Letter: Arrowmont can change lives, and it must stay in Gatlinburg

Aug. 04, 2013 @ 11:23 PM

Editor:

About nine or 10 years ago I took my first class on the potter's wheel at Arrowmont School of Arts & Crafts in Gatlinburg. I had never even been close to a potter's wheel before. It was not a pretty picture the first classes.

However, I wanted to so much that I kept taking classes. My husband developed Alzheimer's. I had to spend my time more and more with him. I was able to work on the potter's wheel and develop my craft at home. Pottery kept me sane and a sense of joy in the middle of difficult times.

Today, I continue to take classes at Arrowmont. Just going on campus gives me joy. I make and sell my pottery in several venues. I don't like to think where I would be today or how I would have gone through really difficult times without Arrowmont.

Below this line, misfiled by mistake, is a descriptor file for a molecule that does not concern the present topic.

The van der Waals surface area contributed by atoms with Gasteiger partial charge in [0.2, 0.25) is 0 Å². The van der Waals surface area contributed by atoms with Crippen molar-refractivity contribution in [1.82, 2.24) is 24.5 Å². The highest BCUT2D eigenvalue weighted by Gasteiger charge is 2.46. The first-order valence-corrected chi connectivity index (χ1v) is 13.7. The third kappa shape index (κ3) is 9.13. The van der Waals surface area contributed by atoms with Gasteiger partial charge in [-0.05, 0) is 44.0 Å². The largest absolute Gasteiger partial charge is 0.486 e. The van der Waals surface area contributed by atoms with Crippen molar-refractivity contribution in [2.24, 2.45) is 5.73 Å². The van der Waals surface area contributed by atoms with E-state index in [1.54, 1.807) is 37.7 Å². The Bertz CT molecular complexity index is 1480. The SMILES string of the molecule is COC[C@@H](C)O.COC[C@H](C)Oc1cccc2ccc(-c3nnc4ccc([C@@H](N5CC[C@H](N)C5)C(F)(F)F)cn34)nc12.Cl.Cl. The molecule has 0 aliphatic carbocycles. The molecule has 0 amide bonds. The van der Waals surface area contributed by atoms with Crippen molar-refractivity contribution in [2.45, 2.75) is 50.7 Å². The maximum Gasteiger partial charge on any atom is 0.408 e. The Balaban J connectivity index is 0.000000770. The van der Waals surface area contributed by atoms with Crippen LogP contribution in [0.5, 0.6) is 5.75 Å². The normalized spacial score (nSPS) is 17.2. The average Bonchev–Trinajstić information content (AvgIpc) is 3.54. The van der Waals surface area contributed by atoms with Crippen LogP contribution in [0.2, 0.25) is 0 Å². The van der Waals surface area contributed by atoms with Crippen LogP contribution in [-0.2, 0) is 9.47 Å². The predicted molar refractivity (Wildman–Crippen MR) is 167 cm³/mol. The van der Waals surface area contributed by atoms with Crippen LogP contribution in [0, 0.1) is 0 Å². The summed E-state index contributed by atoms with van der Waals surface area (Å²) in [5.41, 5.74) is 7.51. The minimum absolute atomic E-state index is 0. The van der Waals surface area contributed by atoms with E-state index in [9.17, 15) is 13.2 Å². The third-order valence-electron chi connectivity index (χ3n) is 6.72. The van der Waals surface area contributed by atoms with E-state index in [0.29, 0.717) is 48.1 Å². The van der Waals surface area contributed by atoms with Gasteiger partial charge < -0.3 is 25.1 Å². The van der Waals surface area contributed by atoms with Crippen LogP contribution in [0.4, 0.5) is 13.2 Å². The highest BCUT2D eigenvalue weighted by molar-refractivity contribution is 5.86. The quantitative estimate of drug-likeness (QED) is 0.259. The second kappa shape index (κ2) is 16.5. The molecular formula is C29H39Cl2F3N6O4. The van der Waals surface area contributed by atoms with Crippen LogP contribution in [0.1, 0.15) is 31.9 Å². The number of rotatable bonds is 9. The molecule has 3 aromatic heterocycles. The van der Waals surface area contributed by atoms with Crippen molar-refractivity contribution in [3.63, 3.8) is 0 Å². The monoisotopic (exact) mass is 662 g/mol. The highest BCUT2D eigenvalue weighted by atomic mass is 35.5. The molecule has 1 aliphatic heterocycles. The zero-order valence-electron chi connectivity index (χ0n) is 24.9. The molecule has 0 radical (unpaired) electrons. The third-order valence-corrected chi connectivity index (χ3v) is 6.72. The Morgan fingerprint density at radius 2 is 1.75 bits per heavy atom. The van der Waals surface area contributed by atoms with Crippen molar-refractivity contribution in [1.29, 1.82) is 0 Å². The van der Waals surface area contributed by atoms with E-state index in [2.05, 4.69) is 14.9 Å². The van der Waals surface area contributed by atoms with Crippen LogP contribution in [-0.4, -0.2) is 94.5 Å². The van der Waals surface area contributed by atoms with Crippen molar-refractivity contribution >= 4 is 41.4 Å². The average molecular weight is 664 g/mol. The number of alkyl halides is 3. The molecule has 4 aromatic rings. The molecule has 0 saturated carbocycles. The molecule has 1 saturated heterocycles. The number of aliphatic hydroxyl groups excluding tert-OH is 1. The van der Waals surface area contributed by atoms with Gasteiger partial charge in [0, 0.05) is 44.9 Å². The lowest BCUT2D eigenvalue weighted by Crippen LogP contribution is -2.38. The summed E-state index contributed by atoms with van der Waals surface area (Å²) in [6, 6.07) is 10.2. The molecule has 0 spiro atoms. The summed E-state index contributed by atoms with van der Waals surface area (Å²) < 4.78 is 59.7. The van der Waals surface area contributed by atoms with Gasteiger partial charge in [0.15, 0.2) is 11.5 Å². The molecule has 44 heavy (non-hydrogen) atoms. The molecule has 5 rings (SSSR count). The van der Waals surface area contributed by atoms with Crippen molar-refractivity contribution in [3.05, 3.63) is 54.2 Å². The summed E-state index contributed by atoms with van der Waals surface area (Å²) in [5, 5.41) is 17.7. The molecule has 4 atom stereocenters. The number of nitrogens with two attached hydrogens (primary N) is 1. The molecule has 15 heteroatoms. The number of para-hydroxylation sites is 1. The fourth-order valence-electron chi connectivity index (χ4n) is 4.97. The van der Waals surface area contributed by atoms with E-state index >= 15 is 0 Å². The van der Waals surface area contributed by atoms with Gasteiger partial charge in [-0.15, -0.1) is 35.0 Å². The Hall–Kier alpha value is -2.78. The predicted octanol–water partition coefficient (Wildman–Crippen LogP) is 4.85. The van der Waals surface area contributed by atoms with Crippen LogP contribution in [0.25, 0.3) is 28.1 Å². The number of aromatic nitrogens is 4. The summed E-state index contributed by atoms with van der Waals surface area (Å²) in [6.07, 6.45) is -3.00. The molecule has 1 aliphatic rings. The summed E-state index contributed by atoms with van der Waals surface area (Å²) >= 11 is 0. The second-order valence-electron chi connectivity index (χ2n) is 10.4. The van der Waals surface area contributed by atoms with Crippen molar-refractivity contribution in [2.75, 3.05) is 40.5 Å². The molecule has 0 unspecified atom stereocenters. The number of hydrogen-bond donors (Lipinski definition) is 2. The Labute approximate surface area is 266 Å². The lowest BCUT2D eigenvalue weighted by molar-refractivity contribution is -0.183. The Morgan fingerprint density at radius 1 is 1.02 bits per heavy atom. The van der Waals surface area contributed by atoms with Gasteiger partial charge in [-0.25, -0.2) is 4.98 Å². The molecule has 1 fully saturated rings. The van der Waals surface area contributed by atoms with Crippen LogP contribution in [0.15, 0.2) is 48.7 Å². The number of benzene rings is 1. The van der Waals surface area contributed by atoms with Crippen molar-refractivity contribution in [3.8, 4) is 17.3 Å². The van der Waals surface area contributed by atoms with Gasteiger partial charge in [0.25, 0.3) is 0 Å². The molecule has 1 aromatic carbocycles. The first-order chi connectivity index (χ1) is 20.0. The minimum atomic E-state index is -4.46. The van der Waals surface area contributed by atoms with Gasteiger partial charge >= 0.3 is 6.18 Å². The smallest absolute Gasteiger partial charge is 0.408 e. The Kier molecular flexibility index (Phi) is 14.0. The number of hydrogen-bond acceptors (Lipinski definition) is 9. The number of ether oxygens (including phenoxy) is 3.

It seems like every six months we have to wonder if our Arrowmont will be here for us. Pi Beta Phi women had compassion for the Appalachian people so many years ago. I wish they had the same compassion for us today.

I would say to them, "How can we learn if there is no school?" I have no idea what my life would be like today if I wasn't "The Potter."

I just know that Arrowmont changed my life. My heart breaks to think it wouldn't be there for me and others who get so much joy being there. Arrowmont belongs to and in Gatlinburg.

Jean Shamblin

Sevierville